Lots of good information in here.. and I'm sure I'm not the only one that was also curious about this!
 

Cane2theLeft

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I'm not being a smart ass, I'm seriously wanting to know because I think I might not be understanding what you guys are saying. It just doesn't make sense to me how the two could work together to cause an OD when one is preventing the other from being activated.
I've wondered the same thing... djsim and others have spoke of the immense danger in trying to break through partial agonists with full agonists but I still don't see it as being MORE dangerous.

I would think that the bupe would block a substantial amount of the oxy making OD less likely as you said.

Every drug has a therapeutic index which is determined by dividing the LD50 by the ED50 (lethal dose in half the population / effective dose in half the population). I have never heard a convincing argument saying that opioid doses that break through partial agonists would have a lower therapeutic index... of course you would need a higher mg dose to break through, but I would assume the window between desired effect and OD would be the same ratio with or without bupe unless people have evidence to the contrary.

great thread, btw... obviously a topic that could use more clarification and has obvious HR value.
 

sixpartseven

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Wow.. look at all the mods.

This should be added to the OD Directory, IMO..
Lots of good information in here.. and I'm sure I'm not the only one that was also curious about this!
I agree. I will add it shortly.

Thanks for the suggestion.

I've wondered the same thing... djsim and others have spoke of the immense danger in trying to break through partial agonists with full agonists but I still don't see it as being MORE dangerous.

I would think that the bupe would block a substantial amount of the oxy making OD less likely as you said.

Every drug has a therapeutic index which is determined by dividing the LD50 by the ED50 (lethal dose in half the population / effective dose in half the population). I have never heard a convincing argument saying that opioid doses that break through partial agonists would have a lower therapeutic index... of course you would need a higher mg dose to break through, but I would assume the window between desired effect and OD would be the same ratio with or without bupe unless people have evidence to the contrary.

great thread, btw... obviously a topic that could use more clarification and has obvious HR value.
My thoughts too, but explained more eloquently than I was able to.

It simply doesn't make sense to me that Buprenorphine will increase the chance of an OD when it is preventing the agonist from binding. Even the small amount that would bind when taking a larger dose, it seems to me it wouldn't be anymore likely to cause an OD because of Buprenorphines limited likelihood if causing an OD on it's own. Like I said, it has very little (if any) CNS depression or respiratory depression - the two causes of an OD. Without that, how would an OD occur? In combination with a full agonist, how would that increase the depression?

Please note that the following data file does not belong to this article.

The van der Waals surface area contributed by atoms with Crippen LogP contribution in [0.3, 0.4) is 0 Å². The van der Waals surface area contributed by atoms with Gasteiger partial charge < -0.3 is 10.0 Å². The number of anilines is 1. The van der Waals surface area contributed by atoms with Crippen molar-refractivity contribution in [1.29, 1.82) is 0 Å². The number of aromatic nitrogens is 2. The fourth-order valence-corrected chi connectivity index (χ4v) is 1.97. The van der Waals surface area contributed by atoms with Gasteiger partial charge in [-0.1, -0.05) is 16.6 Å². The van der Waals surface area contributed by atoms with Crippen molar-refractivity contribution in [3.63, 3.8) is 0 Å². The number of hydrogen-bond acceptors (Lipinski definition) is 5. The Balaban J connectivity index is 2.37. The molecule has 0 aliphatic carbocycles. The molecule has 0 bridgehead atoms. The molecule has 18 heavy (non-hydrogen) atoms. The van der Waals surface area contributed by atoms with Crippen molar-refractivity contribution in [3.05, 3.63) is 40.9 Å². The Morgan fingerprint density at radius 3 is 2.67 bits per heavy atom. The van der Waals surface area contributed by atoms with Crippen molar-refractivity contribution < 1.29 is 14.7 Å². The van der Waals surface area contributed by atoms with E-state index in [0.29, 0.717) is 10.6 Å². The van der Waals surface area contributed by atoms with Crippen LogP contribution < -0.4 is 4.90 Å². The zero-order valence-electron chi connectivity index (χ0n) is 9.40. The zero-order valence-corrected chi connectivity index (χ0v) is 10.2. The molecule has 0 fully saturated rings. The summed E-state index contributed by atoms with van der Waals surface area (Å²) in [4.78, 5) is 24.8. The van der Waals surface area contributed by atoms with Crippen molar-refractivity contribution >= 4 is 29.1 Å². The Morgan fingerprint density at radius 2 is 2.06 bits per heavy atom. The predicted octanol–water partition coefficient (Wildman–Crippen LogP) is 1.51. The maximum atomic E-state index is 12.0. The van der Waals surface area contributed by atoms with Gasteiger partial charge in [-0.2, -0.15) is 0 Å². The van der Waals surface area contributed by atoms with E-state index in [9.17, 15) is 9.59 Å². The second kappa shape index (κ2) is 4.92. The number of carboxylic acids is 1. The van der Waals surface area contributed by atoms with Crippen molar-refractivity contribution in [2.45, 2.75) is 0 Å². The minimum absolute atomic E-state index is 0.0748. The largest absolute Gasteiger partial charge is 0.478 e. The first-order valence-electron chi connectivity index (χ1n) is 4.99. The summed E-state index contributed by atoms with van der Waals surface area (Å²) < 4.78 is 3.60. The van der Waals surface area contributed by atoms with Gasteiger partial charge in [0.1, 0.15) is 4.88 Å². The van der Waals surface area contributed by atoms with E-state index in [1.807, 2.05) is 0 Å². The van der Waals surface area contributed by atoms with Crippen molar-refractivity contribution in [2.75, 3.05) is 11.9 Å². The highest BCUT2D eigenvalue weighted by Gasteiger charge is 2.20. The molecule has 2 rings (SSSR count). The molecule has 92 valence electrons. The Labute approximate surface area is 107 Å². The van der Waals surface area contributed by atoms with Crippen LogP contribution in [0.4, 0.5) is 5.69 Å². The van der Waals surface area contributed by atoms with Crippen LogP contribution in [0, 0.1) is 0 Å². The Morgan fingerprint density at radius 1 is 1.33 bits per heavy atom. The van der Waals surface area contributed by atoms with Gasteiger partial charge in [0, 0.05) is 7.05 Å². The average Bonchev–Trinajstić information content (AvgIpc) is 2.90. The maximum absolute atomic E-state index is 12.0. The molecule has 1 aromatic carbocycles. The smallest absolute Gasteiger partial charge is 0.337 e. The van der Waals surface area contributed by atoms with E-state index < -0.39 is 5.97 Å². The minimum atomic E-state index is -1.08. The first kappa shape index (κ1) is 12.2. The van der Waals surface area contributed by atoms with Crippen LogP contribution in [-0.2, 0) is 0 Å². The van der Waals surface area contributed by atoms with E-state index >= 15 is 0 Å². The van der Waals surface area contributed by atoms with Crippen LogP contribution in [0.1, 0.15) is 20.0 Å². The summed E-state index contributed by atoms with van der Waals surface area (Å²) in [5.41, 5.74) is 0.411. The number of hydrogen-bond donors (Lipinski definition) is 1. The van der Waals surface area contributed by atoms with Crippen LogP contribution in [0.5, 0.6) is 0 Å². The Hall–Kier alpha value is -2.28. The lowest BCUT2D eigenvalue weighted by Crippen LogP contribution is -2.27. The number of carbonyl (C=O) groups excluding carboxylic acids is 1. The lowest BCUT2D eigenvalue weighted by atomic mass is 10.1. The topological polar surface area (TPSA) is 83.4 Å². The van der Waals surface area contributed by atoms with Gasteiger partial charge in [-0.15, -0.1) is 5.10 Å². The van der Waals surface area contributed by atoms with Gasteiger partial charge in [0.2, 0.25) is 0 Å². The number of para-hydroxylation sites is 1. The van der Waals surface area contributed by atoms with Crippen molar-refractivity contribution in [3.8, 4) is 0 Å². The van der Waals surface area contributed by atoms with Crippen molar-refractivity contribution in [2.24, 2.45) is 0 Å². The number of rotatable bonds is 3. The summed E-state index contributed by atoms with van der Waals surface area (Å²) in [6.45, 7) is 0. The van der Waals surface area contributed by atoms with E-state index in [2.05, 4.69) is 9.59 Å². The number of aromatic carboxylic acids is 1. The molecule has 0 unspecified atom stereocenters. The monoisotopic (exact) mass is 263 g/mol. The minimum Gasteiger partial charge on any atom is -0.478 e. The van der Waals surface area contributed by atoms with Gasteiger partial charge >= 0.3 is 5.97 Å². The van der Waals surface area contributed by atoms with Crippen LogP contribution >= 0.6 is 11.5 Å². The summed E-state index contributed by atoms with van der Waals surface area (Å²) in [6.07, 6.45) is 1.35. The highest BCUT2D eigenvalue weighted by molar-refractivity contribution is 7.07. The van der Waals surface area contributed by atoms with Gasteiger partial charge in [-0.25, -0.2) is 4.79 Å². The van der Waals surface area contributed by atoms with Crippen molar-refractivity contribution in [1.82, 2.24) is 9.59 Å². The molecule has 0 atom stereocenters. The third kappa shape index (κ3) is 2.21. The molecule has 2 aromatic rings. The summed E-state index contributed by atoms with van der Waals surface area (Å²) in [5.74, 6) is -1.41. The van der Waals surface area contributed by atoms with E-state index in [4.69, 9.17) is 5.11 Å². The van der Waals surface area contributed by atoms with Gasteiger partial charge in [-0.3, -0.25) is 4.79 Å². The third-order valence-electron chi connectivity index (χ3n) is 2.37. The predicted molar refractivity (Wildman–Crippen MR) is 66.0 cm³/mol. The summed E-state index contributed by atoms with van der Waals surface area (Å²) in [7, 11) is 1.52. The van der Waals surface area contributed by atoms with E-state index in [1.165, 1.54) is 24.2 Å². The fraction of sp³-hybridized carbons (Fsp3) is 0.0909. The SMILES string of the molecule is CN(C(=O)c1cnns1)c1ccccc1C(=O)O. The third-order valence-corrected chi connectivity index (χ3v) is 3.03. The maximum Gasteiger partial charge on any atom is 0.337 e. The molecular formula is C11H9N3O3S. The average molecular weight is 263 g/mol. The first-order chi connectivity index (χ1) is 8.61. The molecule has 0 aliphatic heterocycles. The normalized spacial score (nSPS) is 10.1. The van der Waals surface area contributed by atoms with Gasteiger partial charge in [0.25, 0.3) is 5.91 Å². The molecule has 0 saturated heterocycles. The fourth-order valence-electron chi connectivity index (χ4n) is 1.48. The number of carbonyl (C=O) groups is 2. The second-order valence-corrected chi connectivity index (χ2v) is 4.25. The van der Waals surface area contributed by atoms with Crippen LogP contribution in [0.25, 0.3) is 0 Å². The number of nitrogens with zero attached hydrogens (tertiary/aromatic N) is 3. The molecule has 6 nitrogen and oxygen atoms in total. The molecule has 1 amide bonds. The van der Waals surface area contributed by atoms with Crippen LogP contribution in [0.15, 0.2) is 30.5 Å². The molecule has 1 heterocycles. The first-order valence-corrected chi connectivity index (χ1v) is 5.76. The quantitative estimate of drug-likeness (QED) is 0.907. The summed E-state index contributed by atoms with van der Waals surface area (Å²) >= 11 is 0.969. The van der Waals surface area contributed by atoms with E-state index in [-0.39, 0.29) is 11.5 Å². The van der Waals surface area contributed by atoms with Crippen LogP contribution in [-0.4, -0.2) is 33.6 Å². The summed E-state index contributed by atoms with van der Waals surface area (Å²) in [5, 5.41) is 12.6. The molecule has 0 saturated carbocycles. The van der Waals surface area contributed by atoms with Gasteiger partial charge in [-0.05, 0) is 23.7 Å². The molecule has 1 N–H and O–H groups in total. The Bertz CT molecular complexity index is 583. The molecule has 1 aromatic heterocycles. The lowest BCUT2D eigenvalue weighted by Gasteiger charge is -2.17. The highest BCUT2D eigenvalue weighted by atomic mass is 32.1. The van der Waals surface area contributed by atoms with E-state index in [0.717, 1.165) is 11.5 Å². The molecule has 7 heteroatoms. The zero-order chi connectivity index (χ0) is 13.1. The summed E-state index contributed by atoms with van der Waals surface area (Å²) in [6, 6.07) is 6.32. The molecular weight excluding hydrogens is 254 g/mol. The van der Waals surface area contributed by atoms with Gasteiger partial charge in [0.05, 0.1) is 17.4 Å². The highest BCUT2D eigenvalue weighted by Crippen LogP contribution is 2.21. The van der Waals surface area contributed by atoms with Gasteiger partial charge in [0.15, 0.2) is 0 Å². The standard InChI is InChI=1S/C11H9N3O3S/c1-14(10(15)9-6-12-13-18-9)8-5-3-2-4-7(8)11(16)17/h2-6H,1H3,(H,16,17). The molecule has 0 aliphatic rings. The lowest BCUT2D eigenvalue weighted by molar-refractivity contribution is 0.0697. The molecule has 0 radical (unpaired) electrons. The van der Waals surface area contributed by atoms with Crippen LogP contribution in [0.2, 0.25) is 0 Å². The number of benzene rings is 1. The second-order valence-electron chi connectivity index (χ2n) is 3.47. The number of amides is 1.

(NOTE: opiate-naive users with little-to-no tolerance are more likely to OD on Buprenorphine, but if you have any sort of real tolerance, the risk of OD is incredibly slim, especially since Buprenorphine has a ceiling dose. Everything I have been saying has been in reference to people with a tolerance.)

In no way am I saying this is safe and to run out and start taking large doses of heroin because you're on Suboxone. I may be completely wrong about what I'm saying which is why I'm not presenting it as fact. Even as a Moderator you learn new things (we're just as human as the rest of you guys)...if it turns out I'm wrong, this is just another nugget of knowledge I will have obtained as a Moderator.

This is most definitely a topic that deserves a lot of attention from us. This has huge potential in contributing to the HR mission of our forum, which is why I DO NOT want anyone taking what is being said (especially what cane and I have said) as being fact just yet because of the potential dangers that could arise should we be wrong. Wait till we get some solid proof one way or another, but in the mean time, enjoy the discussion and please contribute your thoughts. This type of discussion is what we love to have in OD.
 
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TMoney11111

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Nov 29, 2005
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Ok, for anyone who does not know this, suboxone blocks the high or the sought after effects of opiates, but does not block their effect on the body. Because of this, taking any opiate while on suboxone does have an increased risk of overdose because you are combineing two different drugs that have an effect on the cns and respiratory system in larger doses. Its like alcohol and benzos, or alc and hypnotics for example. If you are just useing sub alone, overdose is not as risky compared to the average opiate because of reasons stated above. I have been on sub for over a year at one point, and I was a pharm tech and studied pharms as a hobby, and I recall when they first put me on sub in rehab two years ago, them telling me to not take any opiate, benzo, or alcohol while on it because of increased chance of overdose. You can't feel it, but you can overdose without getting high so to speak when taking an opiate on suboxone.